Cervical pessary for preventing preterm birth.

10:20 EDT 28th March 2015 | BioPortfolio

Summary of "Cervical pessary for preventing preterm birth."

Preterm delivery is a major health problem and contributes to more than 50% of the overall perinatal mortality. Cervical incompetence is one of the common causes of preterm birth to which different management strategies have been tried including cervical cerclage. Cervical cerclage is an invasive technique that needs anaesthesia and may be associated with complications. Moreover, there is still a matter of controversy regarding the efficacy and the group of patients which could benefit from this operation. Cervical pessary has been tried as a simple, non-invasive alternative that might replace the above invasive cervical stitch operation.
To evaluate the efficacy of cervical pessary for prevention of preterm birth in women with cervical incompetence. SEARCH
We searched the Cochrane Pregnancy and Childbirth Group's Trials Register (May 2010), Current Controlled Trials and the Australian New Zealand Clinical Trials Registry (May 2010). SELECTION
We selected all published and unpublished randomised clinical trials comparing the use of cervical pessary with cervical cerclage or expectant management for prevention of preterm birth. We did not include quasi-randomised trials, cluster-randomised and crossover trials. DATA COLLECTION AND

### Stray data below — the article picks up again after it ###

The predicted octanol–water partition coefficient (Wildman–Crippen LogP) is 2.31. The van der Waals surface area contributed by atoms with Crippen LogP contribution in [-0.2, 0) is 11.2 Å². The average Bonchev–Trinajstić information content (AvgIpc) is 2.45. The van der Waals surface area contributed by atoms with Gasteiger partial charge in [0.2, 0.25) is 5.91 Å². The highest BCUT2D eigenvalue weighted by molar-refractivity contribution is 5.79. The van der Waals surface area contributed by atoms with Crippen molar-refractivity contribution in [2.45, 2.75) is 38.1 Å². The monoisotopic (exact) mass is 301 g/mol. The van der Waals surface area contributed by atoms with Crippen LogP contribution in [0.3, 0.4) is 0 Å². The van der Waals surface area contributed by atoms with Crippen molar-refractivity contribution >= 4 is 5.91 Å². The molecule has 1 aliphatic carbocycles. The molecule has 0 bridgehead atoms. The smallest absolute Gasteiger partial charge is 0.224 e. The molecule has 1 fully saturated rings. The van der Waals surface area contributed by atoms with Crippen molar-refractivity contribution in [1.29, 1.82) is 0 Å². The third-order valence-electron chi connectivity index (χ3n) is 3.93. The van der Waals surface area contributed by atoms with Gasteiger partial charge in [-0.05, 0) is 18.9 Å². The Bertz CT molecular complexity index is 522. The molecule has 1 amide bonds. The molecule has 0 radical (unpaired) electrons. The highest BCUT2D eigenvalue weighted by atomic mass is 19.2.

Two review authors independently assessed trials for inclusion. MAIN
The search identified two trials which we excluded. Three additional trials are ongoing. This review contains no included studies. AUTHORS'
The review did not identify any well-designed randomised clinical trial in order to confirm or refute the benefit of cervical pessary. However, there is evidence from non-randomised trials that showed some benefit of cervical pessary in preventing preterm birth. We are waiting for the results of three ongoing randomised controlled trials, assessing the role of cervical pessary in women with short cervix. There is a need for further well-designed randomised controlled trials.


Department of Obstetrics and Gynecology, Faculty of Medicine, Assiut University Hospital, Assiut, Egypt, 71511.

Journal Details

This article was published in the following journal.

Name: Cochrane database of systematic reviews (Online)
ISSN: 1469-493X
Pages: CD007873


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